Reel Time with Sister Rose

The Pope’s Exorcist

Based on the life and ministry of Father Gabriele Amorth (Russell Crowe), this historical thriller is the latest in a long line of films about diabolical possession and those who carry out the rite of exorcism to deliver people from great suffering. 

It is 1987, not long after Father Amorth was appointed an exorcist for the Diocese of Rome. After performing an exorcism, Father Amorth rides his Vespa scooter to a meeting with a panel of bishops and a cardinal (Ryan O’Grady), who accuse him of not following the rules. He tells them to take it up with his boss, the pope (Franco Nero). 

Soon after, Father Amorth is asked by the pope to go to Spain, where supernatural events have been reported. There he meets a young widow, Julia (Alex Essoe), her ill-tempered teenage daughter, Amy (Laurel Marsden), and a young boy, Henry (Peter DeSouza Feighoney), who has not spoken since his father’s death. Amy is converting the old abbey her husband left her into a hotel, but when a fire kills one of the workers, they quit. A local priest, Father Esquibel (Daniel Zovatto), who welcomed them initially, now helps Father Amorth exorcise the demon who has possessed Henry and is actively harassing Amy. 

They discover that the abbey had been used as a prison and torture chamber during the Spanish Inquisition in the 15th century, which explains the demonic activity. From there, writers Michael Petroni and Evan Spiliotopoulos, director Julius Avery, and director of photography Khalid Mohtaseb provide us with the usual ghoulish motifs of devil movies with some startling moments. 

The only thing new about The Pope’s Exorcist (such a title does not exist), is Crowe’s performance. He not only maintains the dignity of the priest but the respect for the role of the exorcist as well. He even shows some of Father Amorth’s sense of humor. The film is based on two autobiographical books by Father Amorth, but the story is a hodgepodge rather than accounts of actual exorcisms. It is not a film for everyone, but some viewers may appreciate the use of sacramentals and praying of the Our Father for deliverance from evil. In theaters.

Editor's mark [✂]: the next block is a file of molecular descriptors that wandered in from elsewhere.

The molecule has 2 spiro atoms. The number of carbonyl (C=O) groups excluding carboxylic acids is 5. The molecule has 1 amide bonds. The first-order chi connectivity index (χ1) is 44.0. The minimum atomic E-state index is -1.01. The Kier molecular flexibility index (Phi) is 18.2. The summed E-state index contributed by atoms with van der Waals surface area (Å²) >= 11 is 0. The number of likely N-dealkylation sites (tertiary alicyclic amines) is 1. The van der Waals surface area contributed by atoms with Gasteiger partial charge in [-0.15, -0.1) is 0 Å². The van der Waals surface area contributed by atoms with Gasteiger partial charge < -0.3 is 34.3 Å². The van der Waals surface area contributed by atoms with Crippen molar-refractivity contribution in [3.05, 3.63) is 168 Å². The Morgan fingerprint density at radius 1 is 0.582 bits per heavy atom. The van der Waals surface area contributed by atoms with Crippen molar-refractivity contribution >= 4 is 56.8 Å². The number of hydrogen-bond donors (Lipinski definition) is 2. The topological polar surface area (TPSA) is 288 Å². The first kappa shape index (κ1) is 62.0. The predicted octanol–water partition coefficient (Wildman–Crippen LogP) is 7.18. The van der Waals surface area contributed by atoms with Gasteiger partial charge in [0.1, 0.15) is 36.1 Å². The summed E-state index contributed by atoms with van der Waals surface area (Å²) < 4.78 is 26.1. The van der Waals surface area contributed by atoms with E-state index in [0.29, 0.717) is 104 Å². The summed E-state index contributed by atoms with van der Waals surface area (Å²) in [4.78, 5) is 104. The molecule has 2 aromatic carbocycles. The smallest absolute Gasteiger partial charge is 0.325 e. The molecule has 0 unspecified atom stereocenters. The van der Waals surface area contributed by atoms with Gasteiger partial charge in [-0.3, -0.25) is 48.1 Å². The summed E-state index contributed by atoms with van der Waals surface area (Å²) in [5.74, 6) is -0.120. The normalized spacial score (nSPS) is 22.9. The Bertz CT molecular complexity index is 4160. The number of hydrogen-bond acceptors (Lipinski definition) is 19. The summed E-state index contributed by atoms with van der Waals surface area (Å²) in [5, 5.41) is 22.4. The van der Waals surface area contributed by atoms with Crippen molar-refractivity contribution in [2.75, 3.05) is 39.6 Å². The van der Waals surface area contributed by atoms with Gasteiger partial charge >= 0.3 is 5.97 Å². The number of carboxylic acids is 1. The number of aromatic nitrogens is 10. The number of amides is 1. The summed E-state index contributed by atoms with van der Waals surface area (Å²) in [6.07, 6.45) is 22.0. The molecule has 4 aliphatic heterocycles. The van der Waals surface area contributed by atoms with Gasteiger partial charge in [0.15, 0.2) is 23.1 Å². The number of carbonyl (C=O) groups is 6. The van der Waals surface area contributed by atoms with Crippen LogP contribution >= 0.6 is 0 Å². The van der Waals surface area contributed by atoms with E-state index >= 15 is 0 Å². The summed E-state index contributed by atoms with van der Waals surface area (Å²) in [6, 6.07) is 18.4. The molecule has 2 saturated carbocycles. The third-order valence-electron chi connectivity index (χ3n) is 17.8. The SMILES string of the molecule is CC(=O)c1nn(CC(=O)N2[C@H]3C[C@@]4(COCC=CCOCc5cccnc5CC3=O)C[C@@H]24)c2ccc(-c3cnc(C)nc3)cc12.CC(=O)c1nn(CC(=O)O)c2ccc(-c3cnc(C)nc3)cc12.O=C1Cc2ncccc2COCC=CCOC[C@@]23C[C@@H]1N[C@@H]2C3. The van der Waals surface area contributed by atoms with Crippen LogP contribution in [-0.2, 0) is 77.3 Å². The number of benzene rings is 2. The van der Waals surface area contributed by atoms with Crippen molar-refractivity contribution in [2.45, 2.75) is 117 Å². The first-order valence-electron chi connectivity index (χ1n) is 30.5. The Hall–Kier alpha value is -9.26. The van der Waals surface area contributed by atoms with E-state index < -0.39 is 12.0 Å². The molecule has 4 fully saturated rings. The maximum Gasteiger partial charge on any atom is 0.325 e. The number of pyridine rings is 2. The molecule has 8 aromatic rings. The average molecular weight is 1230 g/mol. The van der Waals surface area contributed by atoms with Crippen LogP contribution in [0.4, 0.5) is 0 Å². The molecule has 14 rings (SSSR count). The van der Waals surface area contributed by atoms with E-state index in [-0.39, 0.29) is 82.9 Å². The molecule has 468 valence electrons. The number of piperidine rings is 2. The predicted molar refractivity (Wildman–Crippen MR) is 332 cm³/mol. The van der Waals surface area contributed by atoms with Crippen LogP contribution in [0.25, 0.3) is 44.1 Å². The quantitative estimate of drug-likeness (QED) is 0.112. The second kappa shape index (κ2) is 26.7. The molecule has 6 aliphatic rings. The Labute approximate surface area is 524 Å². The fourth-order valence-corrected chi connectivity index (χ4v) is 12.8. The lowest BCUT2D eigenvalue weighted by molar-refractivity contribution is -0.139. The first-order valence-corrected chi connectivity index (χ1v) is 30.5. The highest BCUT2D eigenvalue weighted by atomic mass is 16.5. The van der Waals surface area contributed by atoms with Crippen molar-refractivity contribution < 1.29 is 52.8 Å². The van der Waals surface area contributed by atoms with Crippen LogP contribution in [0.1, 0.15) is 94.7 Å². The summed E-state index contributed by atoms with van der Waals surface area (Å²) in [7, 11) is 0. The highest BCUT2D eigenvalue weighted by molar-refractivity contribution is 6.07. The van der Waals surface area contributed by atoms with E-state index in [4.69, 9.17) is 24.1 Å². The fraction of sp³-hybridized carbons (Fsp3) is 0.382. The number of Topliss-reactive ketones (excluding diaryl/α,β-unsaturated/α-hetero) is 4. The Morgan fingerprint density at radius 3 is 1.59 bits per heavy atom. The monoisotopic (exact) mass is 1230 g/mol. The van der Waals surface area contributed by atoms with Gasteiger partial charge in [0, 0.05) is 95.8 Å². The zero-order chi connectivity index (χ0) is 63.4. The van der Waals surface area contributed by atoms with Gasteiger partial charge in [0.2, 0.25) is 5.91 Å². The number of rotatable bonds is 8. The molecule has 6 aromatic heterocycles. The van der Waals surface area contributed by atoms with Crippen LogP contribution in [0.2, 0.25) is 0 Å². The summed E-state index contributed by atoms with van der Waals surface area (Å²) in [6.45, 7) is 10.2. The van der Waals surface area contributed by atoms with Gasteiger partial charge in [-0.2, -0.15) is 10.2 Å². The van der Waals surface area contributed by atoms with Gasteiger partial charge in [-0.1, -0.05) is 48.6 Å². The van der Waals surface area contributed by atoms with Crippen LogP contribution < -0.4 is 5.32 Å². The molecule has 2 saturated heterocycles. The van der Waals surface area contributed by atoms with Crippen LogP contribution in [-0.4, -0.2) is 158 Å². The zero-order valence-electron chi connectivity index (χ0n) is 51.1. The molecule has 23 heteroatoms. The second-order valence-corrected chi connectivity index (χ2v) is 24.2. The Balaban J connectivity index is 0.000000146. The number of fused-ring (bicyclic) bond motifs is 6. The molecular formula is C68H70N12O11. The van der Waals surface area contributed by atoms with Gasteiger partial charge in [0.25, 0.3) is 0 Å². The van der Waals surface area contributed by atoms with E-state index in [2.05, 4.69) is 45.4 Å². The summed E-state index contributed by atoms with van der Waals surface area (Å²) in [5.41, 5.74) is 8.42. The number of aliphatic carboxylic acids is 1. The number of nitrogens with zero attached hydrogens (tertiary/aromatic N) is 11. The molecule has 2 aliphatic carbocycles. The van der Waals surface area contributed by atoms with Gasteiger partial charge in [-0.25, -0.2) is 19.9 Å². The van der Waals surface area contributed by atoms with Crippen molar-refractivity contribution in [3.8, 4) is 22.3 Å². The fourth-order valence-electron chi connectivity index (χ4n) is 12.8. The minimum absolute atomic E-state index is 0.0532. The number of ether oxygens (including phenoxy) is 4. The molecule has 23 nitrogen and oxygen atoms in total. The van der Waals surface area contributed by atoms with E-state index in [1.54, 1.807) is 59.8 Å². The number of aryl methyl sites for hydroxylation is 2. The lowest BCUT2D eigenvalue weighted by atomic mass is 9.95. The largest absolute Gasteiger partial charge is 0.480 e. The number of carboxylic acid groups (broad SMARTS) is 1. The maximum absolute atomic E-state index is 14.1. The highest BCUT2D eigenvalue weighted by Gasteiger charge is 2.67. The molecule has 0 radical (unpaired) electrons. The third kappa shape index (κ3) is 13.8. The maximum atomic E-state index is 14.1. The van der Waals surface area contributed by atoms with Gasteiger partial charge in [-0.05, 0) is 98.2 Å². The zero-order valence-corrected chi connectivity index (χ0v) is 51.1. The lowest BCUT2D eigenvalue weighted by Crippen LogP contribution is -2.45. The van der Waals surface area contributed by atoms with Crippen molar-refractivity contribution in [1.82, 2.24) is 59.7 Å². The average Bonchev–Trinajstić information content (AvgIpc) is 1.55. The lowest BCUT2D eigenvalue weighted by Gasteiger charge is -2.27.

L, R • Horror, blood, reference to clergy sex abuse, diabolical activity, brief partial nudity. 


Are You There God? It’s Me, Margaret.

Margaret Simon (Abby Ryder Fortson) is an 11-year-old girl who lives in New York City with her art teacher mom, Barbara (Rachel McAdams), who is Christian, and her dad, Herb (Benny Safdie), who is Jewish. She is also very close to her paternal grandmother, Sylvia (Kathy Bates). Margaret has never met her extremely Christian maternal grandparents, as they disowned Barbara when she married Herb. 

Margaret’s life is turned upside down when Herb gets a promotion, and the family moves to New Jersey. At school, religion becomes an issue because the teacher, who assigns a yearlong research project, suggests Margaret write about the religious differences in her family. Just when she is going to visit Sylvia in Florida, her maternal grandparents decide to visit. This surprise upsets the whole family as they figure out how to manage a challenging situation. 

Margaret makes new friends at her new school. Like her, they are on the cusp of puberty. The girls talk about menstruation, bra sizes, and crushes on boys. Throughout, Margaret, who does not know if she believes, talks to God about everything, trying to navigate her life at this very sensitive and confusing time. 

The film is based on the 1970 book of the same name by novelist Judy Blume, who was one of the first to write about teen issues. At least five of her books, including Margaret, have been banned or challenged by groups and schools around the country. This film, however, is honest, sensitive, and respectful of parents and teens. In theaters. 

Not yet rated, PG-13 • Frank discussion about puberty and reproduction, interreligious discord. 


Those Who Remained

Klára (Abigél Szõke) is a 16-year-old girl living with her great-aunt, Olgi (Mari Nagy), in 1947 Hungary. Olgi feels as though Klára is not developing as she should, so she takes her to an ob-gyn, Dr. Körner “Aldó” Aladár (Károly Hajduk). The doctor tells Olgi to take her home and give her time. 

Klára was left behind when her family was rounded up and sent to Auschwitz. She believes they are still alive. Aldó has a haunted demeanor because he, too, lost his family in Auschwitz. 

When Klára shows up at his office to talk with him, he knows it’s inappropriate, but these two lonely people find comfort in talking together. Klára, who sees Aldó as a father figure, eventually moves in with him until it becomes obvious that she must return to her aunt. Over time, Klára, Aldó, and Olgi meet new people, and life begins to flourish anew. 

The film is based on the 2004 novel by Zsuzsa F. Várkonyi and is directed by Barnabás Tóth with a sensitive and delicate touch. The performances by Szõke and Hajduk are perfect. This is one of the very few films to tell stories about those who survived the Holocaust. In Hungarian with English subtitles. In theaters. 

Not yet rated • Mature situations, references to extermination camps. 


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